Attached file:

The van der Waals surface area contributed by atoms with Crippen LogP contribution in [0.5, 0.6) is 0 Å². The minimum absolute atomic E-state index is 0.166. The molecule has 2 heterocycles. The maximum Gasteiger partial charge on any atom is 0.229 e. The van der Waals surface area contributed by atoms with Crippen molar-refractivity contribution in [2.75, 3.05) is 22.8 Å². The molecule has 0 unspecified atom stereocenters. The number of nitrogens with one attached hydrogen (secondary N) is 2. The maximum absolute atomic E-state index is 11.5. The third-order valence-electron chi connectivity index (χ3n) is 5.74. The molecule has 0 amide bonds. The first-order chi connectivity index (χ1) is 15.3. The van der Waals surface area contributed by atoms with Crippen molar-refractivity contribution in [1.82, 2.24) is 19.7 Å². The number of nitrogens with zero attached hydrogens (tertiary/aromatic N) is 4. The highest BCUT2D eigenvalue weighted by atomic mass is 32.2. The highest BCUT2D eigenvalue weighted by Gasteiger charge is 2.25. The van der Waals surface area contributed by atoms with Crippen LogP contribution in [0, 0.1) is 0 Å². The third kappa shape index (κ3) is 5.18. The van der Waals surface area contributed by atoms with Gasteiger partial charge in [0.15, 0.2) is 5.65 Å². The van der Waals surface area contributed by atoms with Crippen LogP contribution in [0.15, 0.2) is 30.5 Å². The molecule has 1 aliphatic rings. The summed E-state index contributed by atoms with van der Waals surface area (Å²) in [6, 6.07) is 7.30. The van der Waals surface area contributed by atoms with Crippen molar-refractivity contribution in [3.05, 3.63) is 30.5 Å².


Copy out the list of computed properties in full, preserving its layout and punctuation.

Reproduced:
The van der Waals surface area contributed by atoms with Crippen LogP contribution in [0.5, 0.6) is 0 Å². The minimum absolute atomic E-state index is 0.166. The molecule has 2 heterocycles. The maximum Gasteiger partial charge on any atom is 0.229 e. The van der Waals surface area contributed by atoms with Crippen molar-refractivity contribution in [2.75, 3.05) is 22.8 Å². The molecule has 0 unspecified atom stereocenters. The number of nitrogens with one attached hydrogen (secondary N) is 2. The maximum absolute atomic E-state index is 11.5. The third-order valence-electron chi connectivity index (χ3n) is 5.74. The molecule has 0 amide bonds. The first-order chi connectivity index (χ1) is 15.3. The van der Waals surface area contributed by atoms with Crippen molar-refractivity contribution in [1.82, 2.24) is 19.7 Å². The number of nitrogens with zero attached hydrogens (tertiary/aromatic N) is 4. The highest BCUT2D eigenvalue weighted by atomic mass is 32.2. The highest BCUT2D eigenvalue weighted by Gasteiger charge is 2.25. The van der Waals surface area contributed by atoms with Crippen LogP contribution in [0, 0.1) is 0 Å². The third kappa shape index (κ3) is 5.18. The van der Waals surface area contributed by atoms with Gasteiger partial charge in [0.15, 0.2) is 5.65 Å². The van der Waals surface area contributed by atoms with Crippen LogP contribution in [0.15, 0.2) is 30.5 Å². The molecule has 1 aliphatic rings. The summed E-state index contributed by atoms with van der Waals surface area (Å²) in [6, 6.07) is 7.30. The van der Waals surface area contributed by atoms with Crippen molar-refractivity contribution in [3.05, 3.63) is 30.5 Å².